a spear and sponge
the condemned carries
an innocent verdict to all the earth
holy order, order, order
pounded fist and feet
shackled in heart-drained blood
for the disordering
caused by sin
stripped of robe
flung far from heaven's train of galaxies
and withheld angel armies
we gamble at his weakness
he who clothes the fleeing naked
in fear of hatred and power
and the devoted who hold each other
against the terrors of this world
he forms into family by faith
beneath his execution...
of forgiveness  

Monday, March 2, 2015

Thoughts as commentary for Lent 2 B   Year of St. Mark

Jesus I will follow ... in times of toppling temples

John 2. 13-22 
Pastors (and presumably others) sometimes find things in church buildings that they would just as soon not be there, maybe on a pew left behind by someone who had no respect for the sacred or perhaps on a bulletin board, left behind by someone who thought they could shroud opinion in the holy. Somehow the Sunday School photo-memory I have of this event includes the irate Christ using the cords on the backsides of the moneychangers themselves not only on the sheep and cattle. That may have more to do with remembrances of wooden-spoon theology in the home.

The Passover was near. This feast was a feast of the temporary, eaten on the run, heavenly house addresses written in blood that will stain but wash away, coats on, with staff in hand, backpacks in place, Nike's on the feet and done every year with food that will be consumed or burned.

And where did the cords come from ... the ties for animals, the velveteen roping like that used in banks and theaters to line up the crowds buying sheep ... the bathrobe sashes from a few left over shepherds from the Christmas pageant in Bethlehem? While both natures participate, is it more the divine or the human Jesus enraged or both? Or does the coinage of that question get you mad? In my private quest for new (and usually lesser and some better, should be suppressed) I AM's ... I am the good minority whip, a minority of one and only, destroyed.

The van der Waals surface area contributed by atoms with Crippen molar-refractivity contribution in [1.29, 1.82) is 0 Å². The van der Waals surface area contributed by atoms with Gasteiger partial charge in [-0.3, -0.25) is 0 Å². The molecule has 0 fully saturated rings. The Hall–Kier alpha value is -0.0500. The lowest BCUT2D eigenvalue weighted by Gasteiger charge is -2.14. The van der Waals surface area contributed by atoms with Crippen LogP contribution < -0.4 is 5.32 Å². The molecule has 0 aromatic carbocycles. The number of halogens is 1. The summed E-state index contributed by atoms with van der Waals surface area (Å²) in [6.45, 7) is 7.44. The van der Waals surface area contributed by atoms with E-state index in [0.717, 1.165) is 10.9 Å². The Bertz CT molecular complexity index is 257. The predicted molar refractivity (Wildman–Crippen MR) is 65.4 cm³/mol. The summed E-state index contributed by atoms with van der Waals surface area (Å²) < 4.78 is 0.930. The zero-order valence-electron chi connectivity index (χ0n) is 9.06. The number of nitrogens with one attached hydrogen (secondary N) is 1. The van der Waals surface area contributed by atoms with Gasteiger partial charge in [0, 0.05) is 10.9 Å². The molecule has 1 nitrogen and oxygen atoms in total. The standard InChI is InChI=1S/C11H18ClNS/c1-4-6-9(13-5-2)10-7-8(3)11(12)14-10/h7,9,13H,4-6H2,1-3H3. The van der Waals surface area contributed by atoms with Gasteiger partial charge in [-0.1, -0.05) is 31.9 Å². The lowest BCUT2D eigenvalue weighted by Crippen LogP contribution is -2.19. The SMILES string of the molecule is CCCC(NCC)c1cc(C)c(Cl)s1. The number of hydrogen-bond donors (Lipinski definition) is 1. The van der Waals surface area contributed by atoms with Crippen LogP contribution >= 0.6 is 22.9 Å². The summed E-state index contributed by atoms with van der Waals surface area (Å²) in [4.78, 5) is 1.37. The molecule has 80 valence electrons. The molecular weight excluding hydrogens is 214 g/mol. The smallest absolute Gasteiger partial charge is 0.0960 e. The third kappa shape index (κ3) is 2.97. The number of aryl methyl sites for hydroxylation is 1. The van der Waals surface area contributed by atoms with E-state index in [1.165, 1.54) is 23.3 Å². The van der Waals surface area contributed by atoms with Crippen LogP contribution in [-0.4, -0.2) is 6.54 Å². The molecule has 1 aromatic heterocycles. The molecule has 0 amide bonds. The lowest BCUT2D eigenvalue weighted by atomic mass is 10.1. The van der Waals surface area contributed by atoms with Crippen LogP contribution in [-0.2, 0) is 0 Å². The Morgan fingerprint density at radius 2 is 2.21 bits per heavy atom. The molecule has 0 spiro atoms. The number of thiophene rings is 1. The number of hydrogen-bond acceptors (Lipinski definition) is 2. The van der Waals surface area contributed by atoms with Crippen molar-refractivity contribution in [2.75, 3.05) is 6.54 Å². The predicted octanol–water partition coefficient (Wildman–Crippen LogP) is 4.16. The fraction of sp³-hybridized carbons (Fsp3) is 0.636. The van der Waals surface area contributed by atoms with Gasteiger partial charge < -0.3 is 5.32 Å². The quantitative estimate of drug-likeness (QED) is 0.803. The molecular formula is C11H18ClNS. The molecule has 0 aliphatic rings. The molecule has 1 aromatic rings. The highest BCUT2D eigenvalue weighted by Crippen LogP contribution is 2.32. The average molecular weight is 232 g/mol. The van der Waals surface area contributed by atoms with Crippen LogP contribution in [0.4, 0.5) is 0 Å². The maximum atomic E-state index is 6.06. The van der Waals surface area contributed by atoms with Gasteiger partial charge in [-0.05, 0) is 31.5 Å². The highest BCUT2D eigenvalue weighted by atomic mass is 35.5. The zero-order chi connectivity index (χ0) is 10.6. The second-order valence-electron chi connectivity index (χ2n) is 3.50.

Did the coin exchange involve Roman images impressed on their coinage that depicted their deities or Emperors-as god? Anything like finding a casino chip in the parish offering plate, which pile do you put it into the dime, nickel, quarter or where the silver dollars used to be? And who will sacrifice an hour to drive over and exchange deities.

It would interesting to compare and contrast the whipping of the Temple leeches and the whipping Christ receives at the hands of the guards in his passiontide. The Lord Christ has his battles and campaigns not against the legions or crowds but in the Temple, amid its cages, ropes, restraints and boxes of blood money. Jesus does not de-sword the centurion or whup up on the priests of Zeus and Diana but on those who sell holiness, hawk purity and trade in peace of soul in his own temple. And the legions and crowds, their front lines form at the cross where there appears little of value even to be given away.

Likewise one could balance the criticism of those who make the Father's house into a marketplace with the need, we often call relevancy, to take the Father's abiding into the marketplace. Should sacrifice be caged in the world of advertisement? Should offering be weighed by the standards of commerce? Should worship be ground for quick plattering and MacDonaldized tastes? Should we pray this Javelin pray hurled at heaven, “Houseclean how we temple you Lord?”